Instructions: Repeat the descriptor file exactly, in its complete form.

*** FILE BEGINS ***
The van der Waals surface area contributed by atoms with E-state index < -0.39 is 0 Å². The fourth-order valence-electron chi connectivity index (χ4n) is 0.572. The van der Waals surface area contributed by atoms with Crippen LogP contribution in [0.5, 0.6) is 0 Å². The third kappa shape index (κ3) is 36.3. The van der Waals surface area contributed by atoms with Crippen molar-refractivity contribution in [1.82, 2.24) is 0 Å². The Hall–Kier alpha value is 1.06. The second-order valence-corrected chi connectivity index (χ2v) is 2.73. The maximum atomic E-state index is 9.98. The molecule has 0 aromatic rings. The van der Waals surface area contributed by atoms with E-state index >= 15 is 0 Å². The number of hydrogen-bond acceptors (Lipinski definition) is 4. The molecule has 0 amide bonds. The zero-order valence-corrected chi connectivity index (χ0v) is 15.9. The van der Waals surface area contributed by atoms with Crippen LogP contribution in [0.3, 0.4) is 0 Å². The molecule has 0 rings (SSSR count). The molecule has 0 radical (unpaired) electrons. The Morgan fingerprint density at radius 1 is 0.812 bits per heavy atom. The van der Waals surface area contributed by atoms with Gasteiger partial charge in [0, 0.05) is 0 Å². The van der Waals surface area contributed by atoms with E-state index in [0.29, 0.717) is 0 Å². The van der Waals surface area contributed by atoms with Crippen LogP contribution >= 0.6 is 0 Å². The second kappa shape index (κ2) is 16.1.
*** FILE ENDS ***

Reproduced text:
The van der Waals surface area contributed by atoms with E-state index < -0.39 is 0 Å². The fourth-order valence-electron chi connectivity index (χ4n) is 0.572. The van der Waals surface area contributed by atoms with Crippen LogP contribution in [0.5, 0.6) is 0 Å². The third kappa shape index (κ3) is 36.3. The van der Waals surface area contributed by atoms with Crippen molar-refractivity contribution in [1.82, 2.24) is 0 Å². The Hall–Kier alpha value is 1.06. The second-order valence-corrected chi connectivity index (χ2v) is 2.73. The maximum atomic E-state index is 9.98. The molecule has 0 aromatic rings. The van der Waals surface area contributed by atoms with E-state index >= 15 is 0 Å². The number of hydrogen-bond acceptors (Lipinski definition) is 4. The molecule has 0 amide bonds. The zero-order valence-corrected chi connectivity index (χ0v) is 15.9. The van der Waals surface area contributed by atoms with Crippen LogP contribution in [0.3, 0.4) is 0 Å². The molecule has 0 rings (SSSR count). The molecule has 0 radical (unpaired) electrons. The Morgan fingerprint density at radius 1 is 0.812 bits per heavy atom. The van der Waals surface area contributed by atoms with Gasteiger partial charge in [0, 0.05) is 0 Å². The van der Waals surface area contributed by atoms with E-state index in [0.29, 0.717) is 0 Å². The van der Waals surface area contributed by atoms with Crippen LogP contribution >= 0.6 is 0 Å². The second kappa shape index (κ2) is 16.1.